Bodysnatchers At The Ten Bells

It’s always interesting to delve into the newspaper archives and uncover articles that show the area we explore on our nightly Jack the Ripper guided walking tour as it was in the past.

Today’s article takes us back to a case of bodysnatching that occurred in the East End of London in December 1828, and which featured one of the true local landmarks, the wonderful Ten Bells Pub, which can still be visited today.

Bodysnatchers robbing a grave.
Bodysnatchers At Work.


Although several newspapers carried the report, the one published below appeared in Pierce Egan’s Weekly Courier on Sunday the 18th of January 1829.

It is an intriguing story for several reasons.

Firstly, it gives us an insight into the way in which the bodysnatchers worked; and, secondly, the events described in the article actually began in the Ten Bells pub, which is still going strong on Commercial Street, in Spitalfields 189 years after the events occurred.

The headline read:-


The subsequent article read:-

“William Parrott and John North were placed at the bar, on an indictment charging them with having, on the 16th of December last, opened a grave in the churchyard of St George’s, Middlesex, and taken therefrom the body of a female child, of about nine years of age, with intent to dispose of the same for their lucre and gain; and the indictment charged them in a second count with having unlawfully entered the said churchyard, with intent to steal therefrom fourteen dead bodies.

Mr Alley, who attended for the prosecution, having stated the case to the jury, called Benjamin King, Watchman of St. George’s Parish, who deposed:-


On 15th December last, two of my companions, and myself, went into the Ten Bells public house at Spitalfields, to get some refreshment.

While we were there, four men, two of whom were the prisoners, came into the room in which we were sitting, and after a short time they commenced a conversation, in the course of which they learned that we were watchmen.

A view along Commercial Street as it would have appeared at the time of the Jack the Ripper murders.
Commercial Street In The 19th Century. The Ten Bells Pub Can Be Seen In the Back Right Corner.


After we had sat together for about two hours, North asked us if we did not find ours a very unprofitable business and attended with much trouble?

I replied that it certainly was rather a troublesome sort of occupation.

The prisoners then said, if we had any wish to better our situation they could put us in a way of doing it, and even that night, if we thought proper, they would enable us to realise 70 or 80 shillings.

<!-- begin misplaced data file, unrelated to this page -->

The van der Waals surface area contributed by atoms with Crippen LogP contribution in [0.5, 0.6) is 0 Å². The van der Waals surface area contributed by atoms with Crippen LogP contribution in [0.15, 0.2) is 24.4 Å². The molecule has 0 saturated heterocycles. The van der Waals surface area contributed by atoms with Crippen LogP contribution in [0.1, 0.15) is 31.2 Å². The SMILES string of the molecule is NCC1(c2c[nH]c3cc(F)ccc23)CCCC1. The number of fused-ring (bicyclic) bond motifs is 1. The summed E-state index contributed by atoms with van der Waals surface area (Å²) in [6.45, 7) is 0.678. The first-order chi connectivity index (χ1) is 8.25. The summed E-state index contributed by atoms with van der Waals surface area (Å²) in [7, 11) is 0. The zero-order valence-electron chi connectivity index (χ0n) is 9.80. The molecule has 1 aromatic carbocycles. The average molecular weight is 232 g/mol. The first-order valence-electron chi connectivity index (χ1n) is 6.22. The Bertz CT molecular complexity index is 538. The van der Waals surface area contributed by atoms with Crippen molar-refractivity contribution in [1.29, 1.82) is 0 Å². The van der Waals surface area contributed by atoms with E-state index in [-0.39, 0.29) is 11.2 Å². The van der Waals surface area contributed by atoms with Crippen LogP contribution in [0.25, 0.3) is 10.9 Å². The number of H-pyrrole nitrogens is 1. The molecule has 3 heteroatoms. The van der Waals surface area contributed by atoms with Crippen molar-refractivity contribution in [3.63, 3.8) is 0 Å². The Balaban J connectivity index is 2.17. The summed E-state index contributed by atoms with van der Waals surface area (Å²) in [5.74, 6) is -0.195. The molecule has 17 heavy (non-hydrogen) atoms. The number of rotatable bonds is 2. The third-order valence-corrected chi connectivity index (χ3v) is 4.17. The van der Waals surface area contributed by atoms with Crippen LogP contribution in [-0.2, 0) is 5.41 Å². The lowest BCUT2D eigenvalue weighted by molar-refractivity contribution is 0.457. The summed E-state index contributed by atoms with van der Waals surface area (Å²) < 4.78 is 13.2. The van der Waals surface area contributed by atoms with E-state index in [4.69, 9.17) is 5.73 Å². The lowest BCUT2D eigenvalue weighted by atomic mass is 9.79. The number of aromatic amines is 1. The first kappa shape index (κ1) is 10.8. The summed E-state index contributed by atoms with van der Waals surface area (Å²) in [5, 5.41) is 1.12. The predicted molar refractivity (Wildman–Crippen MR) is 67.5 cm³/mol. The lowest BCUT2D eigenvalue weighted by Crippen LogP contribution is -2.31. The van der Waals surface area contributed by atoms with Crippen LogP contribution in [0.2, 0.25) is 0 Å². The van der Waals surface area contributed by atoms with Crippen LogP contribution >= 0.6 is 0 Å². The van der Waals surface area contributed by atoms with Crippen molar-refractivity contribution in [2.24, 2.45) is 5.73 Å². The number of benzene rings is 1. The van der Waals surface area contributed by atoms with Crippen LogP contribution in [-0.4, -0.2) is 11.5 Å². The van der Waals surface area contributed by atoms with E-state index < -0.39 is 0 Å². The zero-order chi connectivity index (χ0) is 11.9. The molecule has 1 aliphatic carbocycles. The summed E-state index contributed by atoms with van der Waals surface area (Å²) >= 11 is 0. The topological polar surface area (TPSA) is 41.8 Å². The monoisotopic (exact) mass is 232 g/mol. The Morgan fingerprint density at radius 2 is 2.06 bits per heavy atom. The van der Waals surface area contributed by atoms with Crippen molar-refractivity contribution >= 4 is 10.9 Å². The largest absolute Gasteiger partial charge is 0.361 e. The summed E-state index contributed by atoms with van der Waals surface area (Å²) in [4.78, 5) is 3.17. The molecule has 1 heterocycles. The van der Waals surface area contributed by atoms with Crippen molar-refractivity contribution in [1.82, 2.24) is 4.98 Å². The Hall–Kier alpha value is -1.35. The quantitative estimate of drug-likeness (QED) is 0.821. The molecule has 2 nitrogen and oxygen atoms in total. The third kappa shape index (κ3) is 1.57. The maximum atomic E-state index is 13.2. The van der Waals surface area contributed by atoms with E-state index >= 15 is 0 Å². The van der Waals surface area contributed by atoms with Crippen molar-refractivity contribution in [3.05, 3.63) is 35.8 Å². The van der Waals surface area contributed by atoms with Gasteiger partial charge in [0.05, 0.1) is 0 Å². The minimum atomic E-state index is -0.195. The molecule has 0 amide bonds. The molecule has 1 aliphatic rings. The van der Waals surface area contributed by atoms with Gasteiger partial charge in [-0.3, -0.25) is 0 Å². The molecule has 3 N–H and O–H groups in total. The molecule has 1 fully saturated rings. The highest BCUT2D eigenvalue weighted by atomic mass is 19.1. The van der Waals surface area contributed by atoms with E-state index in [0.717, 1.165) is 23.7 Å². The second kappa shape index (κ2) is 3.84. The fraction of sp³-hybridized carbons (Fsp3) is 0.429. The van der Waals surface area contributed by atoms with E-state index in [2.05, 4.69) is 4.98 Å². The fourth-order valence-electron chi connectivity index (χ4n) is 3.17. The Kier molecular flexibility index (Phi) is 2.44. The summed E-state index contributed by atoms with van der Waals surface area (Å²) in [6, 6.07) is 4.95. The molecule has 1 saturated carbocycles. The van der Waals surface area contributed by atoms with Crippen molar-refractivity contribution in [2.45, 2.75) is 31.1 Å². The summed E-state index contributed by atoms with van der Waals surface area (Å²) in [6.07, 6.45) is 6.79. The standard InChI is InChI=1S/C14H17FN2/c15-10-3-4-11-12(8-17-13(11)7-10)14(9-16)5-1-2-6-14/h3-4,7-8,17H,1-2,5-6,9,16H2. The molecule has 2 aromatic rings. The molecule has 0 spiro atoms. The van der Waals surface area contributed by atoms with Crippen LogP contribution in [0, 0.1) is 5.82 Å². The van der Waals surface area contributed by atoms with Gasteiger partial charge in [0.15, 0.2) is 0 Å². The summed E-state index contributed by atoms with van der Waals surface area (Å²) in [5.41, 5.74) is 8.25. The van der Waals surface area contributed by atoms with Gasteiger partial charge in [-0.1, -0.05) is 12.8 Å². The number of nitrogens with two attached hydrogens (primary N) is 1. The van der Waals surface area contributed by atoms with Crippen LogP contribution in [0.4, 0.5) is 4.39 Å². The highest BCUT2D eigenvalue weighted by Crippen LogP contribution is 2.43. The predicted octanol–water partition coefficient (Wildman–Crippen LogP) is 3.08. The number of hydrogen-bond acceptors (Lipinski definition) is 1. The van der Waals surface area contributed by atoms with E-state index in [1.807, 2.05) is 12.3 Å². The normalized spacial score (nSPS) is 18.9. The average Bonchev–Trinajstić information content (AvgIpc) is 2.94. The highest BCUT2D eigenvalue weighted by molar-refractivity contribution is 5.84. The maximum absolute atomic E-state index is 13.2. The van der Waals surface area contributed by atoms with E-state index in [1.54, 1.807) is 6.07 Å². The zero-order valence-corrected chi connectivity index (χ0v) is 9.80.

We enquired how?

And they then proposed that we should admit them, after midnight, into the churchyard, and permit them to carry away some of the bodies interred therein.

We consented for the purpose of entrapping them.


North said, “I’m d—–d if we won’t make a good thing of it tonight, for I’m determined to have at least fourteen of them.”

One of his comrades said, “Don’t be covetous Jack, if we get eight or ten of them, we may be very well satisfied.”

North replied, “I shan’t be satisfied with eight or ten though: I’m determined to have a good swag while I am about it – I’ll not have one less than fourteen, and if the watchmen only stick to us they shall have 3 shillings for each subject, and there will be 70 shillings smack for them in one night.”

“We appeared,” continued the witness, “to acquiesce in all they said, and it was ultimately agreed upon but they were to come to the churchyard between one and two o’clock on the following morning.


In the meantime I disclosed all that had occurred to some of the officers of the parish, and the plan was arranged for the apprehension of the gang.


At the hour appointed the party arrived at the churchyard, having brought with them a cart for the removal of the bodies; by means of ladders they contrived to scale a very high wall, and after they had got on the inside I joined them, and they immediately proceeded to work.

They opened three or four graves with most extraordinary expedition, but complained that the subjects contained in them were too far gone for their purpose.


They at length came to a newly made grave, which having opened, they disinterred from it the body of a girl, of about nine years of age; they took the body out of the coffin, and laid it under a tree whilst they went to search for others; they were in the act of disinterring two other bodies, when I gave a signal (previously agreed upon) to the officers, who instantly ran up and secured myself and the two prisoners at the bar, but two of the party made their escape.

I was taken into custody, in order that the resurrectionists might not suspect that I was the person who had informed against them.

Three other watchmen and the parish officer corroborated the statement made by the last witness.


The chairman briefly summed up the evidence, and expressed in strong terms is abhorrence of the vile trade, which is every day increasing.

The jury, after twenty minutes deliberation, returned a verdict of – Guilty.

The prisoners were sentenced to nine months imprisonment, and ordered to be kept to hard labour.”